Narayana Murthy ‘Disappointed’ After Nilekani Finds No Wrong in Panaya Deal
Infosys chairman Nandan Nilekani validates previous board’s stand on Panaya deal and severance pay after conducting a review of investigations.
Infosys co-founder Narayana Murthy expressed disappointment on Oct. 24 after the company’s board led by Nandan Nilekani refused his demand that the investigation report into Panaya’s acquisition and the severance payout to former CFO Rajiv Bansal be made public.
“I stand by every question on poor governance raised in my speech to Infosys investors dated August 29, 2017,” Murthy said in an e-mailed statement quoted by the Hindu. “The fact remains that none of these questions have been answered by the Infosys board by the transparency it deserves.”
“I am disappointed,” he said. “The core question is how and why the Infosys board approved an unusual and unprecedented severance payment agreement of 1,000% (of the standard Infosys employment contracts) to the former CFO, and why the board did not disclose this information proactively and much earlier. Sadly, it appears we will no longer know the truth.”
Nilekani Finds No Wrongdoing
According to a statement released by the IT major, Nilekani did a review of all external investigations and found no merit to allegations of any wrongdoing. This was a stand maintained by company’s co-chairs R Seshasayee and Ravi Venkatesan before their exits from Infosys in August this year, shortly after CEO Vishal Sikka stepped down.
When asked whether this meant a clean slate for the previous board members, Nilekani said he is looking at future challenges, the Times of India reported. “I’ve come here to look at the future, and our commitment is that we have to do a lot of things because finally it is about execution, it’s about making it happen at scale, getting the entire company transformed. That’s the challenge and that is what we are focusing on,” the newspaper quoted him as saying.
The company’s statement was not too different from what its previous board had said. The statement reads: “After careful reconsideration, the company has concluded that publishing additional details of the investigation would inhibit the company’s ability to conduct effective investigations into any matter in the future. Confidentiality is critical to ensuring the candour and cooperation of whistleblowers and other participants in any investigative process.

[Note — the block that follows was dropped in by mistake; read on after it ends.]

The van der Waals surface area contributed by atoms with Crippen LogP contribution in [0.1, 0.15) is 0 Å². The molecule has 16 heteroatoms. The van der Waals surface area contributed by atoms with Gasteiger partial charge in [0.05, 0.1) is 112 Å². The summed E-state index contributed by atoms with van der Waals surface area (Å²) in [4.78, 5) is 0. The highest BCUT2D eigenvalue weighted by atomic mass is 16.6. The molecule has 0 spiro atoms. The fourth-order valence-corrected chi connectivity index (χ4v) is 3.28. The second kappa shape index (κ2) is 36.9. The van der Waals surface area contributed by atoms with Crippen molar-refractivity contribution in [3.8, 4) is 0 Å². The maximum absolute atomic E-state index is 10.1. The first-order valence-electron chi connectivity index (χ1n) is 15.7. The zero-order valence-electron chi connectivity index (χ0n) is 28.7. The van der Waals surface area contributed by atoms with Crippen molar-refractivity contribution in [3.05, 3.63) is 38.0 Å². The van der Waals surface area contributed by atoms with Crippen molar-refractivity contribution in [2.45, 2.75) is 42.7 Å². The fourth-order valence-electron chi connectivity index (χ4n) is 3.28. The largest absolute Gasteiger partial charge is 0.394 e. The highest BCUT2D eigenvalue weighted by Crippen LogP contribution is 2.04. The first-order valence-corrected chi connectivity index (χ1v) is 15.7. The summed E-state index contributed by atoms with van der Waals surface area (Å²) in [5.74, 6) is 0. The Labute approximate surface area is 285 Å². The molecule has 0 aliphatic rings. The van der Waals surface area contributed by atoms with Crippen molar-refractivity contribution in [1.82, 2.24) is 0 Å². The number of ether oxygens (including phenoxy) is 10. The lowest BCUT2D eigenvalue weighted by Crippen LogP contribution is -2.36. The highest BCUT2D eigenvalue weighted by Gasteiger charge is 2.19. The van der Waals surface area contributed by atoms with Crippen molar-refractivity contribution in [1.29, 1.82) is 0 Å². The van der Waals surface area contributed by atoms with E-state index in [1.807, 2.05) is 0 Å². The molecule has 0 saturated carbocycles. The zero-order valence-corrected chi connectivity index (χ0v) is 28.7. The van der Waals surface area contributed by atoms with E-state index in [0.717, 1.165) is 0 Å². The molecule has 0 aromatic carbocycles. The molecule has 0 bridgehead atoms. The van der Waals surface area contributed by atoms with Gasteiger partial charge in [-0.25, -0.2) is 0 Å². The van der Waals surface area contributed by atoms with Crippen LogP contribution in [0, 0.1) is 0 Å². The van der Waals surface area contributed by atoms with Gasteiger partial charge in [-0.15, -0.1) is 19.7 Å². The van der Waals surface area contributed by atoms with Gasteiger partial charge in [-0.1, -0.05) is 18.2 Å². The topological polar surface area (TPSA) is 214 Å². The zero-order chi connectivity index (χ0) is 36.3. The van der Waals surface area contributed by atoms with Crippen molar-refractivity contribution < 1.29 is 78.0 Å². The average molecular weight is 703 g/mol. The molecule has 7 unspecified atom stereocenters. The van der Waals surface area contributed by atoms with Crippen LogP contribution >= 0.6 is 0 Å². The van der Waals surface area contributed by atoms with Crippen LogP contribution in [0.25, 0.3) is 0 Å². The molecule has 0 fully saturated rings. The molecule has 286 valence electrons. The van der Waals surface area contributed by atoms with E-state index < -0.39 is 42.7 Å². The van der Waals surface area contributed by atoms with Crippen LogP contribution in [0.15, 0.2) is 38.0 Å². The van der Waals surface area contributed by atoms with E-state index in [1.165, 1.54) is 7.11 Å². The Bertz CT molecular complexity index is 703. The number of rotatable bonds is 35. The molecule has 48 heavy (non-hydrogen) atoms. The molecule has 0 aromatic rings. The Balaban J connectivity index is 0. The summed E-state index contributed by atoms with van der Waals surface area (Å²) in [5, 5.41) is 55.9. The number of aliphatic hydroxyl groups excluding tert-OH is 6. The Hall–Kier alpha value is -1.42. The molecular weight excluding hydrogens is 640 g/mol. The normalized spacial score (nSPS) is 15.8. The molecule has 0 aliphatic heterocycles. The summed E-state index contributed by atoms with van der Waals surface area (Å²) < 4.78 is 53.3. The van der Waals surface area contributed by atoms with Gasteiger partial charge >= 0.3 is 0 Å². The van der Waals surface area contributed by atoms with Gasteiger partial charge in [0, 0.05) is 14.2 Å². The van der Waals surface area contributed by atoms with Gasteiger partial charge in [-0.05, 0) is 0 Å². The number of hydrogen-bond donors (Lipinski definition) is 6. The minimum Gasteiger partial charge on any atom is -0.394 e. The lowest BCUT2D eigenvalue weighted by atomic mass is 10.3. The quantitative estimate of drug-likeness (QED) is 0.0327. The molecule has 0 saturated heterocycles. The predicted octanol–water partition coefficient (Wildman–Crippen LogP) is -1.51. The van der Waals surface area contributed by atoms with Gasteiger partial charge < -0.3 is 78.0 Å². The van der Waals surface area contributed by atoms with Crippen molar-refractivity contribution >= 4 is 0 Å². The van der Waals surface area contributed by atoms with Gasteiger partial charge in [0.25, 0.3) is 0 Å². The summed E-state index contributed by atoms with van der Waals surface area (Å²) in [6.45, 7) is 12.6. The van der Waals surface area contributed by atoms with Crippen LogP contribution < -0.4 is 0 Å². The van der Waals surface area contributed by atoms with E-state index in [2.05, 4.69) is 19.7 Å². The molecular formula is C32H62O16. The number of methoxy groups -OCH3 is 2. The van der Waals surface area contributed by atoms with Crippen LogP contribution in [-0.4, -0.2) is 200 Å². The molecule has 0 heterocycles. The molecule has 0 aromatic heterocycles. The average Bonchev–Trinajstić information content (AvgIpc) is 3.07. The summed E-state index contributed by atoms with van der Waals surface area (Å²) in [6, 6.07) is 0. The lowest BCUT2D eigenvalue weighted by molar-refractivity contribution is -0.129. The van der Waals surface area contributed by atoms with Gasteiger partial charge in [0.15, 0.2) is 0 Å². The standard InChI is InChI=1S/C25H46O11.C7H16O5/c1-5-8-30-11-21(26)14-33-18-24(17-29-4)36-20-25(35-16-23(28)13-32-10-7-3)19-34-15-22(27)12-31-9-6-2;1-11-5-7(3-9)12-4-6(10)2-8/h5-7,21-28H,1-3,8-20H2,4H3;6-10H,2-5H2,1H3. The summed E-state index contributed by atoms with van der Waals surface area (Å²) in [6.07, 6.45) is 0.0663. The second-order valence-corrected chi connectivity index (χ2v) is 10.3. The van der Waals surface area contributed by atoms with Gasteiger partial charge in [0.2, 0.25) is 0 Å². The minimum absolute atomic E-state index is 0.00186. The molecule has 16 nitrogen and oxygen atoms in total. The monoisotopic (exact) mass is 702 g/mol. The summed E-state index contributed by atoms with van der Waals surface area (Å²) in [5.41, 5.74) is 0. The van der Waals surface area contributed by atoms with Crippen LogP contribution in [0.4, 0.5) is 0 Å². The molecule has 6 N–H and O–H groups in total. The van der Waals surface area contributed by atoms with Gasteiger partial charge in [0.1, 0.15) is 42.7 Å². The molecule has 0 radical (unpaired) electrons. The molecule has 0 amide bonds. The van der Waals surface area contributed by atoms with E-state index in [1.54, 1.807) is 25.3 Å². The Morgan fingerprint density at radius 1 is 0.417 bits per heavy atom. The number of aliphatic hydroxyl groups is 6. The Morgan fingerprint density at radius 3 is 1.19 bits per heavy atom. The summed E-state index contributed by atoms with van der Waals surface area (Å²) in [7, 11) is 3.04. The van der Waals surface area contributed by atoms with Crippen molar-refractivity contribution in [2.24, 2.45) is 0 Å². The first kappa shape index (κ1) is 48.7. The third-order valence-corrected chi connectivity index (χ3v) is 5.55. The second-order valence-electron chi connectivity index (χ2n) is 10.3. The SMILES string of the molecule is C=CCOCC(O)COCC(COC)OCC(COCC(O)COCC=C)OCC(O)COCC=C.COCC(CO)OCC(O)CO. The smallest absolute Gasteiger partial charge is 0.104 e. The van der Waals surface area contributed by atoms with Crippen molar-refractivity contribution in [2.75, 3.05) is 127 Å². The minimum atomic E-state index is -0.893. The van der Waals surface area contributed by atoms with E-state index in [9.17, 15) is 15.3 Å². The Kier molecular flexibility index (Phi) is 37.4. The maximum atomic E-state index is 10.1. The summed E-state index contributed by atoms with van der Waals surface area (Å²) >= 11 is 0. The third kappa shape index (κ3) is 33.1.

“The precedent of releasing the full investigation reports could impair the cooperation of participants, should the need for an investigation arise in the future.”
The company also emphasized that the investigators Gibson, Dunn & Crutcher and Control Risks had no relationship with Infosys prior to the investigation. The statement says: “Gibson Dunn’s investigation was led by Charles Stevens and Benjamin Wagner, both Presidentially appointed former senior prosecutors in the US department of justice, each with several decades of experience in investigating and prosecuting fraud and business crimes.”
The statement adds: “The investigation involved interviews of over 50 witnesses globally , a review of company policies, board minutes, public filings and internal documents, the collection, search and review by Gibson Dunn attorneys of many thousands of internal emails and attachments, the use of forensic accounting experts to analyse technical and financial information, the review of media accounts and public records in multiple countries, the review of the previous investigation reports is sued by CAM (law firm Cyril Amarchand Mangaldas) and supporting documentation, and other investigative measures. No limitations or restrictions were placed on the investigating team from accessing information, and the company and the relevant directors and employees cooperated fully.”
The latest development is seen as a setback to Murthy’s campaign against how the previous board under the leadership of R Seshasayee and management under the then CEO Vishal Sikka had handled the Bansal and Panaya issues. Murthy had called the Bansal payout “hush money”.
These charges led to a massive upheaval in the Infosys top brass, ending with the exit of Seshasayee, Sikka and Ravi Venkatesan in August, and the return of Nilekani as chairman.
Former chairman R Seshasayee responded to the developments on Oct. 24 by wishing the company all the best and saying, “The company now deserves a period of stability and undistracted focus on the business.”
According to Infosys , the process of finding a new CEO has started. “I would also like to acknowledge the leadership role Narayana Murthy has played in building this iconic institution and in corporate governance matters. Going forward, it is our endeavor to build a trusting relationship with Murthy,” Nilekani said, the Economic Times reported.